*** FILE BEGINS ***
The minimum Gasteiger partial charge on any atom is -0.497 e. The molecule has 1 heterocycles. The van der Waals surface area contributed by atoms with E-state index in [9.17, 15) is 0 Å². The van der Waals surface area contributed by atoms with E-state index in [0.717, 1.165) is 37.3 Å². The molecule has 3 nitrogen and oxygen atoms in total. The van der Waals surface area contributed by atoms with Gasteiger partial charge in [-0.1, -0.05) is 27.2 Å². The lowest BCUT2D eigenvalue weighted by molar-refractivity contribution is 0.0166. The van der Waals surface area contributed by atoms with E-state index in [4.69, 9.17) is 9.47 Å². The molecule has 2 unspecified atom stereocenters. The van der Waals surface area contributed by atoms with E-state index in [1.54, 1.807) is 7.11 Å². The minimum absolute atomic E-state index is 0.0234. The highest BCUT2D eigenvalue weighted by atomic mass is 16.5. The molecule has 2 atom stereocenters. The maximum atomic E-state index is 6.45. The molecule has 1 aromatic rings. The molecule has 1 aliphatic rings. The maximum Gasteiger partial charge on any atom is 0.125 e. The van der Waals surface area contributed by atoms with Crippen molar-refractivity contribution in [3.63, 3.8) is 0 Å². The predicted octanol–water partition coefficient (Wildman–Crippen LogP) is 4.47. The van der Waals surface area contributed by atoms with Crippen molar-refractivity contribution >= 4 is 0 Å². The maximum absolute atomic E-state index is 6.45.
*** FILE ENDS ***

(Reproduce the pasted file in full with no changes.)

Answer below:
The minimum Gasteiger partial charge on any atom is -0.497 e. The molecule has 1 heterocycles. The van der Waals surface area contributed by atoms with E-state index in [9.17, 15) is 0 Å². The van der Waals surface area contributed by atoms with E-state index in [0.717, 1.165) is 37.3 Å². The molecule has 3 nitrogen and oxygen atoms in total. The van der Waals surface area contributed by atoms with Gasteiger partial charge in [-0.1, -0.05) is 27.2 Å². The lowest BCUT2D eigenvalue weighted by molar-refractivity contribution is 0.0166. The van der Waals surface area contributed by atoms with E-state index in [4.69, 9.17) is 9.47 Å². The molecule has 2 unspecified atom stereocenters. The van der Waals surface area contributed by atoms with E-state index in [1.54, 1.807) is 7.11 Å². The minimum absolute atomic E-state index is 0.0234. The highest BCUT2D eigenvalue weighted by atomic mass is 16.5. The molecule has 2 atom stereocenters. The maximum atomic E-state index is 6.45. The molecule has 1 aromatic rings. The molecule has 1 aliphatic rings. The maximum Gasteiger partial charge on any atom is 0.125 e. The van der Waals surface area contributed by atoms with Crippen molar-refractivity contribution in [3.63, 3.8) is 0 Å². The predicted octanol–water partition coefficient (Wildman–Crippen LogP) is 4.47. The van der Waals surface area contributed by atoms with Crippen molar-refractivity contribution >= 4 is 0 Å². The maximum absolute atomic E-state index is 6.45.